Toine van Teeffelen

Song of the Land

Our house is located close to the mosque of ‘Azza refugee camp and so we hear the muezzin or call to prayer five times a day. Even though the sound is loud, you get used to it and we usually sleep through it in the early morning. During the day Tamer enthusiastically shouts “Akka, Akka,” after hearing the sound of “Allahu Akbar!” He then listens to his own echo. Here in Bethlehem, the prayer calls somewhat differ in time from mosque to mosque. This has the effect that the songs “wave” across the land. Toine van Teeffelen writes about the song of the land. 

Shadow of home

The Palestinian home also lacks something else typical of a normal home: basic safety. Lately Mary had a terrible dream. She dreamt about herself running in the oldest street of Bethlehem with Tamer on her arm away from an aircraft threatening to bomb her and the town. Like in a cover drawing of a war novel. 

The Waiting Game

Waiting happens everywhere in the world. Waiting in Palestine, however, is not just a routine and bothersome phenomenon that can better be neglected because there is nothing to do about it. It happens so frequently, and it is so testing and influential, that it often dominates people’s lives. Toine van Teeffelen writes from Bethlehem. 


“Don’t remind me,” says Mary. “I’ll go if I have the courage.” I asked her about visiting Etzion, the office near the Gush Etzion settlement between Bethlehem and Hebron where the Israeli ‘Civil Administration’ is located and where Bethlehemites have to ask for their tasreeyeh (“permit”). We are preparing ourselves for a holiday to Cyprus together with the kids and Imm Hannah and Janet, Mary’s mother and sister. Jara and Tamer have Dutch passports, Mary and her family however not and they therefore need a permit to enter Tel Aviv airport.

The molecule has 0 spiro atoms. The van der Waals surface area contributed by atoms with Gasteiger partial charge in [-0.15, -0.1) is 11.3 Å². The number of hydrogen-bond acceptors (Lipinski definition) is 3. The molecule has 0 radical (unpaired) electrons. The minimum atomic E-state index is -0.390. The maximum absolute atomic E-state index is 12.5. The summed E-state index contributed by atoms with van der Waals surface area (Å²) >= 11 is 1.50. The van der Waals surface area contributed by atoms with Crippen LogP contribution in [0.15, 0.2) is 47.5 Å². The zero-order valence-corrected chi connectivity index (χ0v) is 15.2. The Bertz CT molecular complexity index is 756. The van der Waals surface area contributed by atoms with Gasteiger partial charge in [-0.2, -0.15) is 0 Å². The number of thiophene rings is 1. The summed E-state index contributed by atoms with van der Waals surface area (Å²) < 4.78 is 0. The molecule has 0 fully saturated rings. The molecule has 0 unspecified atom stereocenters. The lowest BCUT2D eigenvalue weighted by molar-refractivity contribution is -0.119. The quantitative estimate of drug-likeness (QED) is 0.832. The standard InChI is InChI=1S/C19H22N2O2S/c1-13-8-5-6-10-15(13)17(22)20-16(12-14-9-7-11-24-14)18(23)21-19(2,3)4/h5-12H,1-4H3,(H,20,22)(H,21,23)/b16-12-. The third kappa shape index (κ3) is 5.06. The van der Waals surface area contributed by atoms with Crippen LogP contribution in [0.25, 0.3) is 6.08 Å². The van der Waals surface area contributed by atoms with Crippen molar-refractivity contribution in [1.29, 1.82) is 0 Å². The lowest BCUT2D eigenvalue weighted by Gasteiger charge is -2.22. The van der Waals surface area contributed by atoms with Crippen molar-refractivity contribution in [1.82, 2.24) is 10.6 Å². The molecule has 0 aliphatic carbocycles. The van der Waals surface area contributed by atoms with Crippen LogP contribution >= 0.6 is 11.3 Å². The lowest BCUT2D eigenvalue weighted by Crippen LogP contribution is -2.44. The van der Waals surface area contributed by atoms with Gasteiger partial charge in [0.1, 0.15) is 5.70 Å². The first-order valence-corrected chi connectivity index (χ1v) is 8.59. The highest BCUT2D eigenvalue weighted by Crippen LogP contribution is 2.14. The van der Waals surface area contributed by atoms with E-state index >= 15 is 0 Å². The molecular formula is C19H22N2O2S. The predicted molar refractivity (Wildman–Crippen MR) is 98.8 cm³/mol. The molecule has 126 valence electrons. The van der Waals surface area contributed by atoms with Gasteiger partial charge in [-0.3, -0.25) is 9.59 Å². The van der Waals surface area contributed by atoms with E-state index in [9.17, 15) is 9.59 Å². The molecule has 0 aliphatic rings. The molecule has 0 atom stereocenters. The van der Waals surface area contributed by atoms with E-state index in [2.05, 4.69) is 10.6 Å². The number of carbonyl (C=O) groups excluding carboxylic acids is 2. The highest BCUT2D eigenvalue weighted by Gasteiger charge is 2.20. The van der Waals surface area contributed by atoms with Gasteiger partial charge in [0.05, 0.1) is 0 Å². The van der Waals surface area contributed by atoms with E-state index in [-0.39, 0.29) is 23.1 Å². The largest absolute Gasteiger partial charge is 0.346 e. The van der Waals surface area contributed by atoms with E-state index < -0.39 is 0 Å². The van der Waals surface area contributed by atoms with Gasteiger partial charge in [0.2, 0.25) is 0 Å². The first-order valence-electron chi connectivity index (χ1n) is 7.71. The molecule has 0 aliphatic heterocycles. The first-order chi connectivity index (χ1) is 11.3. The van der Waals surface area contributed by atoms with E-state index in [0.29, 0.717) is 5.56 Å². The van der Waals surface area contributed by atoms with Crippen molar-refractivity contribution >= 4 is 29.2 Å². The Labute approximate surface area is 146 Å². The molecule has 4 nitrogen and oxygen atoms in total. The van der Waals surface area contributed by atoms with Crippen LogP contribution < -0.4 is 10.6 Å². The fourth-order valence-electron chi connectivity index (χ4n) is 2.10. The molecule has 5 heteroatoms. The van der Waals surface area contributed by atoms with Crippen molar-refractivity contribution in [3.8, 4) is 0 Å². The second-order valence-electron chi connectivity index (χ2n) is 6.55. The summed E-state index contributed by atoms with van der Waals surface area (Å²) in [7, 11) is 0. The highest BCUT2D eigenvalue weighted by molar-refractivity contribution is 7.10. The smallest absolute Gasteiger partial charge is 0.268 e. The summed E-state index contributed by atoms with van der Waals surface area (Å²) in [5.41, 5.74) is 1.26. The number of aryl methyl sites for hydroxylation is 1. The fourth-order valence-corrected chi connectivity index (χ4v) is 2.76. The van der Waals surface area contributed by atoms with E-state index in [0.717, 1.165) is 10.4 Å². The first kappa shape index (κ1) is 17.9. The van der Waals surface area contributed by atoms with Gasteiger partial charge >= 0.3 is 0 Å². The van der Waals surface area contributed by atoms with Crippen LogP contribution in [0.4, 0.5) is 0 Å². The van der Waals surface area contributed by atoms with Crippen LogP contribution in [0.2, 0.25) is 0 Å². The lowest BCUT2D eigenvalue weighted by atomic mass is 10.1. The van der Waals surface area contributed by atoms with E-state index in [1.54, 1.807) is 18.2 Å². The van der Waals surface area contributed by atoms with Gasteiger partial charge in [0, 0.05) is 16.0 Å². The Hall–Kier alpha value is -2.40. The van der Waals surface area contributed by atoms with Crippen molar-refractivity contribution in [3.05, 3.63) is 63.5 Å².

Mabrouk (“blessings to you”) is an Arabic expression to congratulate people. You not only use it on occasions like a birthday but also when something new has been bought, like clothes, or in the case somebody has moved to another house. Saying mabrouk confirms that your interlocutor made the right choice. Arab culture has more of such customary expressions. They are not just polite ways of showing that you know the rules of address - like in the West - but they are said in an often quite enthusiastic and involved manner showing that the speaker has been alert and has detected something new or special. Toine van Teefelen writes from Bethlehem. 

Letter from Bethlehem

We got two full days of snow. It came with storm, so we found ourselves in a kind of emergency state. With so much snow falling on the roofs, water started to trickle down through the porous stones, and soon black spots appeared on the walls signaling humidity. 

Letter from Bethlehem

We had this week two curfewed days, Friday and Saturday, while sometimes the nights are open and sometimes not. In the morning, people get used to carefully listen at 5:00 whether today there’ll be a curfew or not. People sometimes even recognize the creaky loudspeaker voice: “Oh, that is the Druze, you can’t hear well what he says.” 

Curfew tensions in Bethlehem

While walking up into the main Madbasseh street, Mary saw a toshe (quarrel) at a falafel place; about nothing she later heard, but the atmosphere and people’s faces were so threatening that she decided not to do shopping and return home. The tension is also palpable in the refugee camps which are crowded and bear a large share of the arrests. Toine van Teeffelen writes from Bethlehem. 

Field trip to Taybeh

On the occasion of Independence day, November 15, some 60 school and university students and teachers leave together for a fieldtrip to the village of Taybeh north-east of Ramallah. Toine van Teeffelen writes from Bethlehem.